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Anybody decline NT and bloods and have a child with chromosome issues?(8 Posts)
Interested to know if anybody has decline Downs/combined testing and then discovered that their baby has chromosome irregularities?
I've always turned down testing but have always been told by the sonographers that they are still required to notify of any anomalies.
At what stage did you discover any problems?
We had testing as we have close family history of Edwards Syndrome.
Everything came back ok, but my ds is disabled and thought to have a genetic disorder, he is part of a study related to undiagnosed genetic disorders. Because of the ever changing and rapidly developing nature of genetic testing, it is very difficult to test for all known genetic conditions, and then there are the new conditions being discovered!
None of ds's issues were identified on a scan, but his difficulties were present at birth (he went straight to nicu as he was grunting to try and breathe, had jaundice, no suckle reflex and a heart murmur), but were put down to separate issues (respiratory difficulties, reflux, low muscle tone), until he was 10 months old, when we saw a neurologist and a geneticist.
Disability is not always a predictable thing, and I do think the possibility of having a disabled child should be something that everyone considers when they are pregnant.
We declined triple test because we would decline amnio and wouldn't abort for chromosomal abnormalities.
DD1 has SN and is thought to have a genetic origin of those SN. In fact the midwife thought she looked like she had DS (I found out from a doctor). She was nearly 3 before anyone took new seriously about her issues and she goes to special school.
I kind of regret declining the triple test now because I wonder if it would have flagged anything...but then she was in the DDD genome mapping study and they didn't find her problem. She should be entering the new study once I get my act together and register her!
Currently pregnant. I had only the downs test, came back high risk (1:120) and refused amnio and didn't have harmony.
Last week's 20 week scan showed a heart problem. Further scan by specialist showed it was major, and there is a strong correlation with downs.
We are still refusing the amnio, so are having to pay privately for NIPT. If our baby has downs (or Edwards or patau) then we still wouldn't terminate. But we feel it's now important to know so we have as much information as possible for pregnancy and birth.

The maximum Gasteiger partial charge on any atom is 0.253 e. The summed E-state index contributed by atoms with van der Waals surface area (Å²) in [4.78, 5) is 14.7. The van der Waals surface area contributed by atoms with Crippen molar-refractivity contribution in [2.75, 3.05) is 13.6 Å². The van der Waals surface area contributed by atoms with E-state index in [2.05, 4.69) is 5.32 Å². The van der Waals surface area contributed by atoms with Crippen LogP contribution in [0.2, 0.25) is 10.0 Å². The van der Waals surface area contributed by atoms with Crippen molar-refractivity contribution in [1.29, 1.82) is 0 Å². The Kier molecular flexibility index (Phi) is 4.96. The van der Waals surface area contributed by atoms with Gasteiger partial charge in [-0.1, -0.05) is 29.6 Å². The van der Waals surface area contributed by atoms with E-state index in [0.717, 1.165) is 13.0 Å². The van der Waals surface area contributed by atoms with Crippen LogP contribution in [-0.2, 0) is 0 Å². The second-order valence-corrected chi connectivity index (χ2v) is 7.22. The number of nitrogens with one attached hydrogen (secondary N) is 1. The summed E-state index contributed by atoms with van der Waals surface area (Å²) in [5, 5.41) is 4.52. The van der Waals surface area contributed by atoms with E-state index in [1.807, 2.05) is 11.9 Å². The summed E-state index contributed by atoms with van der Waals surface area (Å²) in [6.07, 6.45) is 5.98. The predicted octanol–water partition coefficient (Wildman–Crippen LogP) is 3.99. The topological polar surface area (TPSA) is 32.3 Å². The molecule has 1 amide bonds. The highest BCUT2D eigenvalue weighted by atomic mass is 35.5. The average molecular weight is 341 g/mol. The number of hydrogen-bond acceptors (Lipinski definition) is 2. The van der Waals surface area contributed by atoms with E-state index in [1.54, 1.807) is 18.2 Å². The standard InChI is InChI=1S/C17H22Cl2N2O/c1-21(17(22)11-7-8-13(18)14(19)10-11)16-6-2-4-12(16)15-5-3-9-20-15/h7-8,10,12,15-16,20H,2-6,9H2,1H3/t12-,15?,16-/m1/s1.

Good luck southdowns
We didn't have testing as eighteen years ago I was considered very low risk and scans were fine. My dd had an episode at birth (swelling of the brain, low blood sugar) and spent time in scbu. By eighteen months old she was dx with a global development delay. She has a collection of dx but no chromosome or genetic evidence and its believed to be caused by a brain injury at birth.
If you are pregnant, I'd just enjoy it. Sometimes things happen but the vast majority of the time, everything is ok!
I had the testing done and had my first child when I was 21. He is 4 and a half now and severely disabled he has a genetic condition that cannot be picked up on scan or by routine blood tests. We didn't no anything was even wrong with him untill he was 5 months.
While it's a possibility it's obviously much more likely your child will be healthy. X
We declined as we had twins and results are not conclusive for them. We found out between 12-15 weeks that our twin boy had an insurmountable genetic problem via several scans.
It was only due to the nature of his problem that this was able to be picked up by a scan.
Knowing his issue was not about whether we would have a termination or not - it was about how best to manage it in terms of his pain, my health and his twins health. I imagine it would be the same in a singleton pregnancy.
I also have a close friend who declined testing - she had far too much amniotic fluid, was very poorly and after an early c section was found that her baby boy had T18, he passed away within 4 hours - she had never had time to prepare for it and the impact was huge.
I find it slightly naive to look at it as just an issue of 'well we wouldn't have an amnio or a termination'. Firstly, you don't know this until you have a diagnosis - would you carry a seriously ill child to birth only to pass away within minutes? Even if the answer is yes, many genetic disorders can carry a risk to the mother and being forearmed with knowledge is vital. Also if baby is undiagnosed and requires specialist treatment at birth, not knowing about their condition could cause real issues for baby and mum.
Most anomalies would show on a scan, but often not until 20 weeks, by which time a termination becomes very traumatic.
This is all highly, highly unlikely. However, I honestly think thy midwives do not tell you the full story as to why this testing is so very vital., it is most definitely not a simple question of 'would you have an amnio or termination?' It is far more complex than that.
I don't want to sound like the harbinger of doom but I do feel very strongly that we should be better informed with regards to the importance of these tests.
Our dd had T13. 12 week bloods were low risk but several markers were picked up at the 20 week scan and we later had an amnio to confirm. For us, it was absolutely not about ending the pregnancy but the knowledge gave us the power to do everything we could to give her the best possible chance. As it was, she was stillborn and we were fully prepared for this because we had time to prepare. For us, it was the difference between coping and not. But - if I learned anything, it was that everyone is different and must do what is right for them.
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